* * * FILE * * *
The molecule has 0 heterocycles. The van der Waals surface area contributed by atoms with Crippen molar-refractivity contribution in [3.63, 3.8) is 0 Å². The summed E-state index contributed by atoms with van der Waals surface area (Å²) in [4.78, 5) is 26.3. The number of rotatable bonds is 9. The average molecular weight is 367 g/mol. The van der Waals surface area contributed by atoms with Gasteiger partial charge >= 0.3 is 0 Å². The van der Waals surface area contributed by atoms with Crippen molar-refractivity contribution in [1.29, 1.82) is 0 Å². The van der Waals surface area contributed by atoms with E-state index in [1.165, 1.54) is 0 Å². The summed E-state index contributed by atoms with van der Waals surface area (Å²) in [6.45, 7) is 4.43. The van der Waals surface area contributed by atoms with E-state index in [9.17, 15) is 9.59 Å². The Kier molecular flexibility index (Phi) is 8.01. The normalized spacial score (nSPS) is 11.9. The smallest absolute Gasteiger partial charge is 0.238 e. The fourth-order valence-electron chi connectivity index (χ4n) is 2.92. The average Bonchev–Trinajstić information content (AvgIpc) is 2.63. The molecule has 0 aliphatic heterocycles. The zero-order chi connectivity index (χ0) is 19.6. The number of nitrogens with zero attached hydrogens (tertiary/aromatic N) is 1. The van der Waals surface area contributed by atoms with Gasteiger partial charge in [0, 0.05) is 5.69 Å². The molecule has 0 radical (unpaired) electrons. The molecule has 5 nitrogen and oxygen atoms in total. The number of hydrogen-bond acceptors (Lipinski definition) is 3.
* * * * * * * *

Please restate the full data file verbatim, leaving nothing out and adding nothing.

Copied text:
The molecule has 0 heterocycles. The van der Waals surface area contributed by atoms with Crippen molar-refractivity contribution in [3.63, 3.8) is 0 Å². The summed E-state index contributed by atoms with van der Waals surface area (Å²) in [4.78, 5) is 26.3. The number of rotatable bonds is 9. The average molecular weight is 367 g/mol. The van der Waals surface area contributed by atoms with Gasteiger partial charge >= 0.3 is 0 Å². The van der Waals surface area contributed by atoms with Crippen molar-refractivity contribution in [1.29, 1.82) is 0 Å². The van der Waals surface area contributed by atoms with E-state index in [1.165, 1.54) is 0 Å². The summed E-state index contributed by atoms with van der Waals surface area (Å²) in [6.45, 7) is 4.43. The van der Waals surface area contributed by atoms with E-state index in [9.17, 15) is 9.59 Å². The Kier molecular flexibility index (Phi) is 8.01. The normalized spacial score (nSPS) is 11.9. The smallest absolute Gasteiger partial charge is 0.238 e. The fourth-order valence-electron chi connectivity index (χ4n) is 2.92. The average Bonchev–Trinajstić information content (AvgIpc) is 2.63. The molecule has 0 aliphatic heterocycles. The zero-order chi connectivity index (χ0) is 19.6. The number of nitrogens with zero attached hydrogens (tertiary/aromatic N) is 1. The van der Waals surface area contributed by atoms with Gasteiger partial charge in [0, 0.05) is 5.69 Å². The molecule has 0 radical (unpaired) electrons. The molecule has 5 nitrogen and oxygen atoms in total. The number of hydrogen-bond acceptors (Lipinski definition) is 3.